We miss Bryson DeChambeau, right? He was an obnoxious and deluded clown, but he was our obnoxious and deluded clown. The relative at the end of the Thanksgiving table you know is going to be ridiculous, but with the right approach can at least be unintentionally amusing. Now we never see him anymore, and since Bryson left he went a bit more sinister and sideshow-y.

Does Bryson DeChambeau miss us? Perhaps the biggest LIV lament, maybe for us and the defectors themselves, is the loss of in-their-prime talents like DeChambeau and Brooks Koepka. Phil Mickelson had run his course on the PGA Tour — he’d made two careers worth of starts, the kids had left for college, and there was no reason to keep that toxic marriage intact. He was done with it. The other older, broken-down pros likely do not miss it for a second. But what about the Brooks and Bryson types? Most of their contemporaries, in both age and talent, stayed on the PGA Tour. It might be nice for them to come back to these majors and have something approximating a “normal” week they experienced through the entire first half of their careers. (Bots, this is not a comment on LIV!) Brooks showed out at the Masters. Through 18 holes, Bryson has done the same at the PGA. Maybe he misses golf with major stakes, his former contemporaries, or both. I doubt you’ll get any admissions of the sort from the man wearing Crushers gear this week.

What you will get is a bizarre narrative about how 18 holes on Thursday ended some five-year wander in the wilderness. In his post-round interview with ESPN, DeChambeau spoke about how his opening-round 66 came after a five-year struggle — to hit the ball how he wanted, with his body, his mind, his game. It felt like he was cribbing from Jason Day, who actually hadn’t won since 2018 and talked about that drought during his post-win comments last week. DeChambeau, of course, did win at Winged Foot less than three years ago. He was the No. 5 player in the world at the start of…last year. The credulous ESPN interview didn’t really dig any deeper into what Bryson could have meant, but perhaps he was referring more to his various body changes and speed chases. He certainly experimented with a variety of different directions over the last five years. But any struggles stemming from that sojourn were self-made, not something he had to “go through” or overcome. Commendably, he did seem to be expressing some honest regret about going down those paths, even if he did win a major. It was just odd to hear about the “hard five years” of struggle.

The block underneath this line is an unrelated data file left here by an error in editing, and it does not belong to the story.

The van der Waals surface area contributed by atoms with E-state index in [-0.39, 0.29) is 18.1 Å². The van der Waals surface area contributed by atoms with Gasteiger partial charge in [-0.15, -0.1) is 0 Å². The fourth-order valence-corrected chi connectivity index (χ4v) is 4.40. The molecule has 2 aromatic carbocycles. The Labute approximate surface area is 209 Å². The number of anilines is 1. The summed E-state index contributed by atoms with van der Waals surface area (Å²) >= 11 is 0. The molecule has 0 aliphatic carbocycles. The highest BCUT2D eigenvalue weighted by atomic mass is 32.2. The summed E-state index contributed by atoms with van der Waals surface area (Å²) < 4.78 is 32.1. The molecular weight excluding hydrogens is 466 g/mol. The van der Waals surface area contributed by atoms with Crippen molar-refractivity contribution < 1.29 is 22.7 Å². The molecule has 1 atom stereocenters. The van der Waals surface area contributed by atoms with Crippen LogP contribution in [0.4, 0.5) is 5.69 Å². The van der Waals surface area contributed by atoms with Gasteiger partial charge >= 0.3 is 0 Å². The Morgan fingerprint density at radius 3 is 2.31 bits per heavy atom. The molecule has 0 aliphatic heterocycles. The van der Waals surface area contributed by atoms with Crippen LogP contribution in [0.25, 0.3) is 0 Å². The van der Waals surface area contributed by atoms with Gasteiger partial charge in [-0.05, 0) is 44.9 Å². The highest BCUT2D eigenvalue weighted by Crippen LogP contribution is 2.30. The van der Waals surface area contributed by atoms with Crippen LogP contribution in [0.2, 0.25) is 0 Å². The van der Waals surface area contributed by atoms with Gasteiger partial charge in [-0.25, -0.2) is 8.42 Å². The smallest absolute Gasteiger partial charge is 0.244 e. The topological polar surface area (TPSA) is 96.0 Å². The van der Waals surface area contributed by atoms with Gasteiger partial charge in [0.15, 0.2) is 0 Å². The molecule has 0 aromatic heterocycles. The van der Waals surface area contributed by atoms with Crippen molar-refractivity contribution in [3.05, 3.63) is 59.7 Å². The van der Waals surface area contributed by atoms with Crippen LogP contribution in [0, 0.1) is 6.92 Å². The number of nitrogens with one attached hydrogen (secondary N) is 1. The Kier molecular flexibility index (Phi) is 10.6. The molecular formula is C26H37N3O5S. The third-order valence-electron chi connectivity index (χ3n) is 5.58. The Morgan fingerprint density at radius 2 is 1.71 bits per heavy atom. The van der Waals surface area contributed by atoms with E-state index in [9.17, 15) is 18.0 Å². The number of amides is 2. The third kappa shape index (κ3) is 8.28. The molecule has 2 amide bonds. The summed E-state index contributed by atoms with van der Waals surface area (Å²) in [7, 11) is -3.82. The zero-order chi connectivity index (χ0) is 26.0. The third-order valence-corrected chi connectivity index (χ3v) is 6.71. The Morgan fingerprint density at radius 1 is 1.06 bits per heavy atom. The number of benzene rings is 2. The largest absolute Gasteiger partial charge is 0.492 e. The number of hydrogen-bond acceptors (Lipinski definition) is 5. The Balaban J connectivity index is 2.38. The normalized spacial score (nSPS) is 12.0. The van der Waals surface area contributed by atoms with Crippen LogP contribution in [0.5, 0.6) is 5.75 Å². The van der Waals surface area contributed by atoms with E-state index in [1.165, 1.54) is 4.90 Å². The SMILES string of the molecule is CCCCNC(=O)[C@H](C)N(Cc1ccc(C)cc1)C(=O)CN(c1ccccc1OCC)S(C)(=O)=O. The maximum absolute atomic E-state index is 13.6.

Bryson played a great round of golf, and it was really a pleasure to see him doing it again. Honestly! Great to see! It was also just 18 holes facing minimally-adverse conditions and situations. What happens when the bad bounce comes on Friday, or a couple bogeys dot the card? Is he back to searching again? Or did this one Thursday round end all that? Either way, it was enjoyable having him back performing successfully on a non-YouTube stage that offered some context for his game.

This piece originally appeared in The Fried Egg newsletter. Subscribe for free and receive golf news and insight every Monday, Wednesday, and Friday.